From a European perspective, and in particular from the universalizable perspective of our knowledge about Auschwitz, history is a single catastrophe, and the whole is the false. But there is not only the European perspective on the 20th Century (like that of Benjamin or Adorno), and from a social democratic American perspective (like that of Dewey or Rorty) the 20th Century looks different. For Americans the 20th Century was that of the greatest progress ever seen in history, and not only in technical terms but also in legal and political terms: (national) social progress, moderate and radical democracy, human rights, global civil society, and global human rights culture. Zuidervaart at the end of his book refers strongly to these more hopeful perspectives (Chapters 5 and 6). The point here is that both perspectives, that of Adorno and that of Dewey, seem to be generalizable: The whole is the false and the whole is the truth. Astonishingly enough, Adorno himself has found a phrase that covers both perspectives of the age of extremes (Hobsbawn)[6]: Dialectic without mediation (Dialektik ohne Mitte).[7]

Zuidervaart begins his book with a very personal preface which reveals immediately one of the central motives for reading and rereading Adorno: as a radical critic of modern society, and as one who even in a society without hope hopefully tries to keep the promise of a better world alive, Adorno is the thinker of the non-identical (das Nichtidentische) and the suffering of the individual under the rule of (false) universality.[8] The author connects this general motive with the contingent bad fortune of his own family, which was confronted at the time that he wrote the book with the brute fact of serious illness and the permanent threat of suffering and death. From Adorno's philosophical perspective, it is just such contingent destiny that makes philosophy necessary, even after its end.[9] Adorno's answer to the question: "Why Philosophy?" (Wozu noch Philosophie?)[10], is in this respect completely in accord with that part of the metaphysical tradition that is left when metaphysics, in the moment of its collapse, loses its ideological power of transfiguration. We need philosophy because there is guilt and suffering, torture and death, and there is also the hope for salvation. Zuidervaart's very personal preface brings the reader close to the very core of Adorno's negative thinking, because the only aim of this thinking was to do justice to the single individual, and to withstand its pitiless subsumption under the universalism of natural and moral laws. Hence truth and individual suffering appear to be internally connected:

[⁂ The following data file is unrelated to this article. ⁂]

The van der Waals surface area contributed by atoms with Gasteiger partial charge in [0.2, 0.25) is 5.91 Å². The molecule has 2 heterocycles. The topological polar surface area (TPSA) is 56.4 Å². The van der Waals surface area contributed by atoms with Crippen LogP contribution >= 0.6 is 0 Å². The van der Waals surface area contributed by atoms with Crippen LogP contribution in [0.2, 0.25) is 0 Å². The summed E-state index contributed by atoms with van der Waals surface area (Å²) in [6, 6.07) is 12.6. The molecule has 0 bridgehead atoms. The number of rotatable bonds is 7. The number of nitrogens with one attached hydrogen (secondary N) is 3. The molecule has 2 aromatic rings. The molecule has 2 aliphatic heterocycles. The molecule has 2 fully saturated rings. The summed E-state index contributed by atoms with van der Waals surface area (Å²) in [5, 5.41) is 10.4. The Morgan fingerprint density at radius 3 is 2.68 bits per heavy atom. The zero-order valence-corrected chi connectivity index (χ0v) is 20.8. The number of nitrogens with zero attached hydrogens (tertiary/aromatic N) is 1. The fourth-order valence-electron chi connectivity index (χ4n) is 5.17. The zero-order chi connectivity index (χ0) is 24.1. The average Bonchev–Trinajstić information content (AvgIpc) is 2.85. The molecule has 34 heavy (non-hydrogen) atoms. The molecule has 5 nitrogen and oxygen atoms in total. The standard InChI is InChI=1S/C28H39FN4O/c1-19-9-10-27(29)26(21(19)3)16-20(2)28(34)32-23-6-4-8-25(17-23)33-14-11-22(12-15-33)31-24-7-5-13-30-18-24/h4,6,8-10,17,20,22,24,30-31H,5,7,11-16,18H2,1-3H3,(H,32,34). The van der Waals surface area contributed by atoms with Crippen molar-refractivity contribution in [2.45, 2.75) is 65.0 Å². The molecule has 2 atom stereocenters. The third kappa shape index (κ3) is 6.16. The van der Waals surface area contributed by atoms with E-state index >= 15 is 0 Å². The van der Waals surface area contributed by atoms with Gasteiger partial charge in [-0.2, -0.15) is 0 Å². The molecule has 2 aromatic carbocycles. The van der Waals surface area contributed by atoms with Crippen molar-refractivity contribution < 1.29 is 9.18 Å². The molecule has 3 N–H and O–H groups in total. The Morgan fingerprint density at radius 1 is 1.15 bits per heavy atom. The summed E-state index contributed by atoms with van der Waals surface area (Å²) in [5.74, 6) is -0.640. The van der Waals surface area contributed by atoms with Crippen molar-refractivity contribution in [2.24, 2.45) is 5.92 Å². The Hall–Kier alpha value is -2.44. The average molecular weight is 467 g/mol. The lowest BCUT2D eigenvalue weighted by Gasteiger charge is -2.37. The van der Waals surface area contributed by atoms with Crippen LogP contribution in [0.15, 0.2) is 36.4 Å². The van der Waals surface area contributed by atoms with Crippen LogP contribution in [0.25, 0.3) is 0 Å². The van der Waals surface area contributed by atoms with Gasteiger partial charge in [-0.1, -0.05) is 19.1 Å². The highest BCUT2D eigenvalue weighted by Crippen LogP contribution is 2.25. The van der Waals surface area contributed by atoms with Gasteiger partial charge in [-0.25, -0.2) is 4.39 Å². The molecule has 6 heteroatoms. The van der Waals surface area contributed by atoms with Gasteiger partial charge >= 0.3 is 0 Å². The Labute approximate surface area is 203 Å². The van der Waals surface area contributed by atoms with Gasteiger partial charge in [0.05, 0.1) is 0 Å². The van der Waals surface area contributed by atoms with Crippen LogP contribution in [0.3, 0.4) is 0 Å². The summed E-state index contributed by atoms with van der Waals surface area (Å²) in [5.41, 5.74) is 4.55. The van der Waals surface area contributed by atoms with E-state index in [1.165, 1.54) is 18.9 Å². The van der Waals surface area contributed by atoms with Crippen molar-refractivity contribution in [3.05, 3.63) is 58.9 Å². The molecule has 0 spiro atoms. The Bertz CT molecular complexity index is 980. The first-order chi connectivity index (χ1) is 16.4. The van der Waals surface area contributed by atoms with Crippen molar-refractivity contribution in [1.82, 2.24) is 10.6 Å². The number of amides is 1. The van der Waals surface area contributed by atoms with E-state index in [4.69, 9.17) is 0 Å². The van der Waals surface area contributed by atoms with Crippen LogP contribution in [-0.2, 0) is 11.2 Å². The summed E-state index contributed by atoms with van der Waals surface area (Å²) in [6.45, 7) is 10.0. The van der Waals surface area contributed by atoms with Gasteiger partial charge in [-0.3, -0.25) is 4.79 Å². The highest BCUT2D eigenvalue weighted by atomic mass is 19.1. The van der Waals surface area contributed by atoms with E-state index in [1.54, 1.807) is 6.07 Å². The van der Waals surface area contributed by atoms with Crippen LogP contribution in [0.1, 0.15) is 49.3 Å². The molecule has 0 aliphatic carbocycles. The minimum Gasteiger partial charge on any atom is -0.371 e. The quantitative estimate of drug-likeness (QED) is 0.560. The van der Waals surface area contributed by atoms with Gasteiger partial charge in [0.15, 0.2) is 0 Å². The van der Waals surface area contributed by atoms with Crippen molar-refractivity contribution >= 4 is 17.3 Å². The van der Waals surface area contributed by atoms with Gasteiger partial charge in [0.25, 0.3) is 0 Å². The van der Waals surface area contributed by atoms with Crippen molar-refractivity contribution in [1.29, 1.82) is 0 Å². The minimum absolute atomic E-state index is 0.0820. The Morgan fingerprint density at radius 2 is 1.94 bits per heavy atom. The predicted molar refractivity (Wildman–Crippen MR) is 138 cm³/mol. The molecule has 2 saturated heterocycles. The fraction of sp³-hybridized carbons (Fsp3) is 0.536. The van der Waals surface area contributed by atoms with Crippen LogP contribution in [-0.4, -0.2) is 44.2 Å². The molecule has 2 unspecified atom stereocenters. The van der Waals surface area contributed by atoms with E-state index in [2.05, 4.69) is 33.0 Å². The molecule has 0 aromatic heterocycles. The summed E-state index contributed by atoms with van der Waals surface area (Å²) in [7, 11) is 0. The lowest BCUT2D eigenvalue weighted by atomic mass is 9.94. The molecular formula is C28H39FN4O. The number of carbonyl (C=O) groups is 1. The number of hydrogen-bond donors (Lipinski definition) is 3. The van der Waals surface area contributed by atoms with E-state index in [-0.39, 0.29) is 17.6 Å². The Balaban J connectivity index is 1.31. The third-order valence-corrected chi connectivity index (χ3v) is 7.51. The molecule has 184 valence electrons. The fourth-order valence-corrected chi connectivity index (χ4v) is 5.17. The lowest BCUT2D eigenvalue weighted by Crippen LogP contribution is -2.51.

Traditional metaphysics informed by Hebraic wisdom literature asked why good people suffer. Adorno asks why, in a society that has the means to eliminate poverty, hunger, and economic exploitation, suffering continues unabated, and even takes the forms of genocide and mass destruction. If this is a metaphysical question, then it is also a central question of social critique. To avoid it would be to give up philosophy's pursuit of truth and to seal its political irrelevance. (p. 61)

The book's introduction (Thinking Otherwise) outlines Zuidervaart's aim: to defend the metaphysical claims of traditional European philosophy, which connects philosophical experience and reason with real life problems of suffering, salvation, and hope (p. 4). Throughout the book, Zuidervaart argues that postmetaphysical thinking (including Habermas's harsh criticism of claims that transcend the reach of our theoretical and practical deliberation and knowledge) wrongly try to get (more or less) rid of these distinctively philosophical problems. Like Adorno, Zuidervaart does not want to defend the metaphysical solutions of traditional European thinking. But he maintains that we still should take seriously the substantial philosophical claims for an unrestricted experience serious, an experience that particularly includes suffering, salvation, and hope. For this purpose the author presumes that we need a retrieval of Adorno's philosophically inspired critique of society as a whole. This retrieval should not, however, maintain Adorno's totalizing negativism. But neither should it follow Habermas in replacing critique of totality with a more specific critique of social pathologies, undemocratic domination and oppression, and universal social and political injustice -- without touching the existing modern constitutional and institutional framework that enables such criticism.